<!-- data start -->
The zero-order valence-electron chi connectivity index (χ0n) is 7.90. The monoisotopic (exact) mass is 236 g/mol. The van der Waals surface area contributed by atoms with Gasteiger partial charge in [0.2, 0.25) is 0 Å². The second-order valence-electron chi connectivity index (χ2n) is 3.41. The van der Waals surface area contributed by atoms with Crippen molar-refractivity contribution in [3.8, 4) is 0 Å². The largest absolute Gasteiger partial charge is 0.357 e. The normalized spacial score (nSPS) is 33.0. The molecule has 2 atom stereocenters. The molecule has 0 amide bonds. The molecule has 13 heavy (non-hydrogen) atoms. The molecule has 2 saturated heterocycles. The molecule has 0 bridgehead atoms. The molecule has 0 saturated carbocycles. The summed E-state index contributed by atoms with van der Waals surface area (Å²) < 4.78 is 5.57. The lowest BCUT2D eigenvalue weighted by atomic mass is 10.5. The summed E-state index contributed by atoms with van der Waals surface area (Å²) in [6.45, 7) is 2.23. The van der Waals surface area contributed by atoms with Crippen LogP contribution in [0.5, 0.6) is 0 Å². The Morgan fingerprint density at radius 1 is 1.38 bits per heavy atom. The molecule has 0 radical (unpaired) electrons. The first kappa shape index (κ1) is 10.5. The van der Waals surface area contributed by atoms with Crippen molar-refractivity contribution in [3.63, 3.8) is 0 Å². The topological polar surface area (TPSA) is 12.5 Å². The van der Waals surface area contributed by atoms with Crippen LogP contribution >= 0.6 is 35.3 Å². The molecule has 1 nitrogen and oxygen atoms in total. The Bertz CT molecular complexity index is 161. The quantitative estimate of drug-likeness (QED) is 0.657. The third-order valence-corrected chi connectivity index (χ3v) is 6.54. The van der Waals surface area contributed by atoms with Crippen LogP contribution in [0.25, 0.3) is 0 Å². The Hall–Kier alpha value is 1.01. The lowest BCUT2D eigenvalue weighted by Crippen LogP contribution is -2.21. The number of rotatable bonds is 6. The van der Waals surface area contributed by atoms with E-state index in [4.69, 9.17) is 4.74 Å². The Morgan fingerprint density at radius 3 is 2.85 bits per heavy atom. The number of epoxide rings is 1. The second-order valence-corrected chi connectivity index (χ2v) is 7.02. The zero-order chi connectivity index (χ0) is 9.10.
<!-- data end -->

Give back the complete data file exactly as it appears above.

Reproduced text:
The zero-order valence-electron chi connectivity index (χ0n) is 7.90. The monoisotopic (exact) mass is 236 g/mol. The van der Waals surface area contributed by atoms with Gasteiger partial charge in [0.2, 0.25) is 0 Å². The second-order valence-electron chi connectivity index (χ2n) is 3.41. The van der Waals surface area contributed by atoms with Crippen molar-refractivity contribution in [3.8, 4) is 0 Å². The largest absolute Gasteiger partial charge is 0.357 e. The normalized spacial score (nSPS) is 33.0. The molecule has 2 atom stereocenters. The molecule has 0 amide bonds. The molecule has 13 heavy (non-hydrogen) atoms. The molecule has 2 saturated heterocycles. The molecule has 0 bridgehead atoms. The molecule has 0 saturated carbocycles. The summed E-state index contributed by atoms with van der Waals surface area (Å²) < 4.78 is 5.57. The lowest BCUT2D eigenvalue weighted by atomic mass is 10.5. The summed E-state index contributed by atoms with van der Waals surface area (Å²) in [6.45, 7) is 2.23. The van der Waals surface area contributed by atoms with Crippen LogP contribution in [0.5, 0.6) is 0 Å². The Morgan fingerprint density at radius 1 is 1.38 bits per heavy atom. The molecule has 0 radical (unpaired) electrons. The first kappa shape index (κ1) is 10.5. The van der Waals surface area contributed by atoms with Crippen molar-refractivity contribution in [3.63, 3.8) is 0 Å². The topological polar surface area (TPSA) is 12.5 Å². The van der Waals surface area contributed by atoms with Crippen LogP contribution >= 0.6 is 35.3 Å². The molecule has 1 nitrogen and oxygen atoms in total. The Bertz CT molecular complexity index is 161. The quantitative estimate of drug-likeness (QED) is 0.657. The third-order valence-corrected chi connectivity index (χ3v) is 6.54. The van der Waals surface area contributed by atoms with Crippen LogP contribution in [0.25, 0.3) is 0 Å². The Hall–Kier alpha value is 1.01. The lowest BCUT2D eigenvalue weighted by Crippen LogP contribution is -2.21. The number of rotatable bonds is 6. The van der Waals surface area contributed by atoms with E-state index in [4.69, 9.17) is 4.74 Å². The Morgan fingerprint density at radius 3 is 2.85 bits per heavy atom. The number of epoxide rings is 1. The second-order valence-corrected chi connectivity index (χ2v) is 7.02. The zero-order chi connectivity index (χ0) is 9.10.